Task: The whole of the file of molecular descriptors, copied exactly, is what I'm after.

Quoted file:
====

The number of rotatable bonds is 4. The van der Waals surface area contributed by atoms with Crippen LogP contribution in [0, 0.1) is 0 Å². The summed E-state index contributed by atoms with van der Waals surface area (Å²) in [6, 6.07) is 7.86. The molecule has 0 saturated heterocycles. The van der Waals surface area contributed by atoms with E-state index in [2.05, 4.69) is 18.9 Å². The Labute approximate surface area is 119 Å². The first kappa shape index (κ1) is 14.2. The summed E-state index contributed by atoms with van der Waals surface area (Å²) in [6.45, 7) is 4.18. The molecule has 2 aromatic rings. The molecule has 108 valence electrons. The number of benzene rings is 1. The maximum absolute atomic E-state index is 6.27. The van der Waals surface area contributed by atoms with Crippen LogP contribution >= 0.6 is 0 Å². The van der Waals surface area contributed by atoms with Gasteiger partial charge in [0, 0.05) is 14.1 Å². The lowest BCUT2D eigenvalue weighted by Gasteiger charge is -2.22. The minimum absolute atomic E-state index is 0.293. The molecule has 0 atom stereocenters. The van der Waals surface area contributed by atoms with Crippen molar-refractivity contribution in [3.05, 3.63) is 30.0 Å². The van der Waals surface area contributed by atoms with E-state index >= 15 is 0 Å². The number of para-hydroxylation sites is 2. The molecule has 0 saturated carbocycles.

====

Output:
The number of rotatable bonds is 4. The van der Waals surface area contributed by atoms with Crippen LogP contribution in [0, 0.1) is 0 Å². The summed E-state index contributed by atoms with van der Waals surface area (Å²) in [6, 6.07) is 7.86. The molecule has 0 saturated heterocycles. The van der Waals surface area contributed by atoms with E-state index in [2.05, 4.69) is 18.9 Å². The Labute approximate surface area is 119 Å². The first kappa shape index (κ1) is 14.2. The summed E-state index contributed by atoms with van der Waals surface area (Å²) in [6.45, 7) is 4.18. The molecule has 2 aromatic rings. The molecule has 108 valence electrons. The number of benzene rings is 1. The maximum absolute atomic E-state index is 6.27. The van der Waals surface area contributed by atoms with Crippen LogP contribution >= 0.6 is 0 Å². The van der Waals surface area contributed by atoms with Gasteiger partial charge in [0, 0.05) is 14.1 Å². The lowest BCUT2D eigenvalue weighted by Gasteiger charge is -2.22. The minimum absolute atomic E-state index is 0.293. The molecule has 0 atom stereocenters. The van der Waals surface area contributed by atoms with Crippen molar-refractivity contribution in [3.05, 3.63) is 30.0 Å². The van der Waals surface area contributed by atoms with E-state index >= 15 is 0 Å². The number of para-hydroxylation sites is 2. The molecule has 0 saturated carbocycles.